Here's a particularly interesting 1995 Newsweek article by Clifford Stoll, who was an early Internet guru based on his having been one of the first to track down a hacker, and the fact that he was rather charmingly wacko himself.
It's a notable article for (1) how assured Stoll sounds, and (2) how wrong he was. Among his prediction were:
- He wrote: "The truth in no online database will replace your daily newspaper, no CD-ROM can take the place of a competent teacher and no computer network will change the way government works."
- "How about electronic publishing? Try reading a book on disc. At best, it's an unpleasant chore: the myopic glow of a clunky computer replaces the friendly pages of a book. And you can't tote that laptop to the beach. Yet Nicholas Negroponte, director of the MIT Media Lab, predicts that we'll soon buy books and newspapers straight over the Intenet. Uh, sure."
- "Then there's cyberbusiness. We're promised instant catalog shopping--just point and click for great deals. We'll order airline tickets over the network, make restaurant reservations and negotiate sales contracts. Stores will become obselete. So how come my local mall does more business in an afternoon than the entire Internet handles in a month? Even if there were a trustworthy way to send money over the Internet--which there isn't--the network is missing a most essential ingredient of capitalism: salespeople."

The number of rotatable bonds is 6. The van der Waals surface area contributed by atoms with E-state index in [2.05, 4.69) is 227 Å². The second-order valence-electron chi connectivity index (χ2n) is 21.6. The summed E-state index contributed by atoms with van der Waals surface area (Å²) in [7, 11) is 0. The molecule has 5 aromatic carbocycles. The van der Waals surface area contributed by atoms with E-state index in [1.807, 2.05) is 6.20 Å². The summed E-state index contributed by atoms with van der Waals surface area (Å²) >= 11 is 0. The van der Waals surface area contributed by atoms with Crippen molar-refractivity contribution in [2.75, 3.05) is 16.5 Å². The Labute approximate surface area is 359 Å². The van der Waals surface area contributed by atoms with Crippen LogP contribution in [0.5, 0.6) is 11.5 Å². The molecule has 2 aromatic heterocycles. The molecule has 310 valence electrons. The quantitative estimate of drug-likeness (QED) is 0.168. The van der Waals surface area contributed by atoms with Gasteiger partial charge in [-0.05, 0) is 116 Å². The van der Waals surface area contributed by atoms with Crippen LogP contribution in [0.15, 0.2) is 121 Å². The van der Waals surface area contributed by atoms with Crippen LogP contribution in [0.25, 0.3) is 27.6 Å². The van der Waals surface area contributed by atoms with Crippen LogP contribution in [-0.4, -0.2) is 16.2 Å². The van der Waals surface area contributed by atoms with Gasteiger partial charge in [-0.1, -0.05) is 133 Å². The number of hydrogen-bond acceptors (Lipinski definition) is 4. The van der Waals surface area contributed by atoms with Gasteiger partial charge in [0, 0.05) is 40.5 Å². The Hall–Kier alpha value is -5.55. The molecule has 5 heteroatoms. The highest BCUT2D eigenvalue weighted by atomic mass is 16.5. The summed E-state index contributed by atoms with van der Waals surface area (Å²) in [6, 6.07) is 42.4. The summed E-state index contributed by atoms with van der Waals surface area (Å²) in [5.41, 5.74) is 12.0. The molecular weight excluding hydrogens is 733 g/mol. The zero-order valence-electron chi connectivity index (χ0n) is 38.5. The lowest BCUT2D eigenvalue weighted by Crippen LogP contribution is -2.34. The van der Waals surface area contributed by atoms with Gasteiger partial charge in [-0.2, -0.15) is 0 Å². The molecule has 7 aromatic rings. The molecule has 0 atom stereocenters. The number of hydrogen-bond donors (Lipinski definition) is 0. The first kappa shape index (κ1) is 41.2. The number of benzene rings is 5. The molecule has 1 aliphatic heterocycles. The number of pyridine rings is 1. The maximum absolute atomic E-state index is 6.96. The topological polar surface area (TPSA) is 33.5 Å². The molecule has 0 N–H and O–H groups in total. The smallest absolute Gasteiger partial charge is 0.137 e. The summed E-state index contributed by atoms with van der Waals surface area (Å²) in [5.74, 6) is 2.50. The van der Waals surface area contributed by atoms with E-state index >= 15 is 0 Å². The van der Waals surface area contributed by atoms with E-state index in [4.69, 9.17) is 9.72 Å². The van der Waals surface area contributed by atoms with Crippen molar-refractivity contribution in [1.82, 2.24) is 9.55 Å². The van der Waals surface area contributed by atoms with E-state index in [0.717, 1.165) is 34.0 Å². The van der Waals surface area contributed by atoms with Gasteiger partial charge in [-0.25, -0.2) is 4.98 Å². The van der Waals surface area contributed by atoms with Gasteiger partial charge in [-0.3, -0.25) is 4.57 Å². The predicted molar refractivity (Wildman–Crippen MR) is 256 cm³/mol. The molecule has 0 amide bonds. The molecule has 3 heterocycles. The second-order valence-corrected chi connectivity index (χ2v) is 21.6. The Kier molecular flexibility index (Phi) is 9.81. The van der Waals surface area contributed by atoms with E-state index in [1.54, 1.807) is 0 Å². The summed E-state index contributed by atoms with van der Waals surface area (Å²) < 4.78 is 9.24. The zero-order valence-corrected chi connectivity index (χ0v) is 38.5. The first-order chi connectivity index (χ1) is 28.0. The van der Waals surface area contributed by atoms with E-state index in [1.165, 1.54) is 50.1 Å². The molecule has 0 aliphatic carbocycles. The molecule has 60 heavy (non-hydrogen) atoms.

Predicting the future is very, very difficult. I learned that when way back when I was a pup of a freelance writer and trying to sell something -- anything -- I wrote a short article called "The Brave New Internet" that appeared in an alt-weekly called Metro, Santa Clara Valley's Weekly Newspaper in 1995. I got $40 for the piece. I tried to predict how Congress would act on efforts to control speech on the Internet, then a big topic of discussion. I was completely wrong in nearly every way, and I haven't tried to predict the future since.